For a therapist, the decision to leave the field doesn’t come easily.
Most of us know that the pandemic has taken a significant toll on people's mental health. Everyone from young kids who missed out on important socialization and learning during the lockdowns to older adults who experienced isolation, to teens, college students, young people just starting out in the world of work and parents … every slice of the population had legitimate struggles. Those seeking therapy were often left stranded due to long waitlists or difficulty finding a therapist that accepts their insurance. That's if they were lucky enough to get a callback.
Therapists themselves have become so overwhelmed and badly burned out that many have just thrown in the towel, and the situation continues to get worse. I was one of those therapists! Walking away was the hardest thing I’ve done because of how much I care about the people I help.
For a therapist, the decision to leave the field doesn’t come easily. By nature, many therapists are compassionate and empathetic people who truly care about their clients and the practice of mental health. For some therapists, walking away can be a choice between life and death. Therapists being pushed to the brink of suicide is not unheard of. Some even succeed in taking their own lives. I knew several therapists who ended their lives, and I was forced to push through the grief until finally the overwhelm became unmanageable. I felt guilty adding to the shortage of therapists, but something had to give.
Like everyone else, therapists have been hit by the pandemic and other tragic events such as mass shootings, but unlike everyone else they are expected to hold the fear and pain of every client they see on top of their own. Many therapists have their own therapists to help them carry the load. The number of therapists to go around just isn’t enough.
Currently there are approximately 530,000 therapists in the United States to serve a population of 330 million people. This number includes clinical social workers, clinical psychologists, licensed counselors and marriage and family therapists, and it also includes those who have left the profession but maintained their license. Obviously every person in America isn’t seeking therapy but it’s clear that there’s a disparity in numbers.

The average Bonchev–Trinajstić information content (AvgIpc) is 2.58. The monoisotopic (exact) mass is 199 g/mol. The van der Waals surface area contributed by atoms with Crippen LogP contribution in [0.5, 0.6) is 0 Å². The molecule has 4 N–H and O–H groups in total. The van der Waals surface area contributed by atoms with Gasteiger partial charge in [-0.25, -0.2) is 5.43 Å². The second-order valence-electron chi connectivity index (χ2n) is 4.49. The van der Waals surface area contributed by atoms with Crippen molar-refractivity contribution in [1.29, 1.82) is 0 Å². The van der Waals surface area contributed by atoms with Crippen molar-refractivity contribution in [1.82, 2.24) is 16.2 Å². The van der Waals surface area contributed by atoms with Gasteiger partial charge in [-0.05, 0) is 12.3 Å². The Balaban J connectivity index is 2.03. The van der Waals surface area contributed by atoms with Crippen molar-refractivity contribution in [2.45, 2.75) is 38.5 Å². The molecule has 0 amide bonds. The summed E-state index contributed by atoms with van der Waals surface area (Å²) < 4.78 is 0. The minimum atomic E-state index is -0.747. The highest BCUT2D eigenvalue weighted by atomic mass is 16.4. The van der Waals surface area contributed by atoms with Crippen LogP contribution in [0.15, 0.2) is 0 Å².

Therapists have to hold everyone else's pain on top of their own.Photo by Sydney Sims on Unsplash
The exodus from the profession is more than simply the high demands of clients. There are multiple factors, including the grind of dealing with insurance companies, many of which require therapists to jump through a lot of hoops to get paid. Insurance companies often reimburse therapists well below what their actual rate of service is, and insurance companies are notorious for doing “clawbacks,” which is essentially when they take money back. Clawbacks can be done for minor things like using a 60-minute code instead of a 45-minute code even though you spent a full hour with the client. Some insurance companies don’t feel that every diagnosis deserves a 60-minute session. There have been reports of clawbacks being tens of thousands of dollars and collected several years after the date of service.
Big box therapy providers have also come in the mix, promising better hours and more control over schedules, only for therapists to feel duped and exploited. Companies like Better Help and Talkspace offer low rates of pay and often require overscheduling for a therapist to be able to make a decent salary without them having to hold a second job.
All in all, therapists are just tired, and trying to figure out what’s best for themselves as well as their clients in that state is not enjoyable or rewarding. For those seeking mental health services, the outlook is a little bleak. Of course, it is possible to find a mental health professionals to help, but it generally takes a good measure of time and effort to find the right one.
Directories such as Therapy Den and Psychology Today are good places to look to find a local therapist who is accepting new clients. Then there's Therapy for Black Girls and Clinicians of Color specifically for people looking for a Black, Indigenous or POC therapist. If you’re uninsured or underinsured you can search for a therapist offering low-cost slots on Open Path Collective.
It's not a stretch to say that the current system is broken, and that negatively impacts both therapists and clients. Of course, there are new therapists joining the profession, and therapists who have taken a step away may well rejoin the profession after a much-needed break. Let's hope that these professionals are eager (again) to help shoulder the problems of the world.